Monday, December 9, 2013
By Craig Crosby firstname.lastname@example.org
AUGUSTA — With cold temperatures on Maine’s doorstep, the capital city’s fire chief is urging renewed caution as people begin to heat their homes.
SWEEP: Dave Pelletier of Downeast Chimney sweeps a flume on a home in Litchfield on Wednesday October 23, 2013.
Staff photo by Andy Molloy
Augusta Fire Chief Roger Audette said simple steps such as inspecting a chimney, making sure smoke detectors are working properly and adding carbon monoxide detectors can go a long way toward ensuring a safe winter.
“October is fire prevention month,” Audette aid. “There have a been a rash of fires across the state.”
Audette listed several steps homeowners can take to help reduce the risk of fire, beginning with the chimney. He said it is crucial to clean chimneys every year and to check to make sure they are in good shape.
“Every year we have 15 to 20 chimney fires,” Audette said. Last year two of those fires spread from the chimney into the surrounding structure and caused significant damage.
Chimney fires can lead to structure fires for various reasons, Audette said, citing as an example flammable portions of the construction, such as framing, being built too close to the chimney. Other chimneys, particularly in older homes, have no liner.
“When you have a chimney with no liner in it, it’s extremely dangerous when you have a chimney fire,” Audette said.
Sometimes homeowners, hoping to handle the fire on their own, hold off on calling the Fire Department when there is a chimney fire. That can have disastrous consequences if it spreads to the structure, Audette said.
“If someone suspects they’re having a chimney fire they need to call right off and get us there,” Audette said.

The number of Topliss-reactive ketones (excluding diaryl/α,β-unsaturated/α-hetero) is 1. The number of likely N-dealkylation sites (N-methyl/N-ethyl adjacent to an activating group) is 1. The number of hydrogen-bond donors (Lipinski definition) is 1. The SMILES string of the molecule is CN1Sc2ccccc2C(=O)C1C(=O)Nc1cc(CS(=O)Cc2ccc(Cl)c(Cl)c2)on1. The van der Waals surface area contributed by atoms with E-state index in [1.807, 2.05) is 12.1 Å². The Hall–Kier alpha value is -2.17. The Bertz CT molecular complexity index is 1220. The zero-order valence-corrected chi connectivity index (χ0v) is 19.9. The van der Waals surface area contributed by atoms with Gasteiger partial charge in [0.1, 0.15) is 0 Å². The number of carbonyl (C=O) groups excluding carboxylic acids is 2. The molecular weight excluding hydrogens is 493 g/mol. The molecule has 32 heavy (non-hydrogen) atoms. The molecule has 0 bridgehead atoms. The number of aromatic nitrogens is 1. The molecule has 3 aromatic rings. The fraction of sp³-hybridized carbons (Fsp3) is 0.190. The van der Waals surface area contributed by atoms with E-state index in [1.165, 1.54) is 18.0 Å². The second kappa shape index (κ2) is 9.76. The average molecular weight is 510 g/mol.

While it is important for those who burn wood to be particularly vigilant in the care of their home’s chimney, Audette said he has seen fires break out in chimneys where only an oil furnace was connected. He suggested regular cleanings of all furnaces and asking the technician who does the work to inspect the chimney as well to make sure there is plenty of draft to remove smoke from the home.
There are other steps homeowners can take to help prevent a fire, Audette said. He said it is important not to store flammable objects too close to any wood stove.
Winter is the busiest season for firefighters. Despite preventive efforts, fires still occur. Audette said it is vital that homes have working smoke detectors. Night fires, when people are sleeping, are particularly dangerous. A smoke detector to alert sleeping residents can mean the difference between life and death, Audette said.
Audette said people should make it a practice to change the batteries in their detectors every time they reset clocks to standard time in the fall. This year, the time change occurs at 2 a.m. Nov. 3. Moreover, he said, every home should have a carbon monoxide detector to alert residents of the deadly gas that could seep out if their furnace malfunctions.
Craig Crosby — 621-5642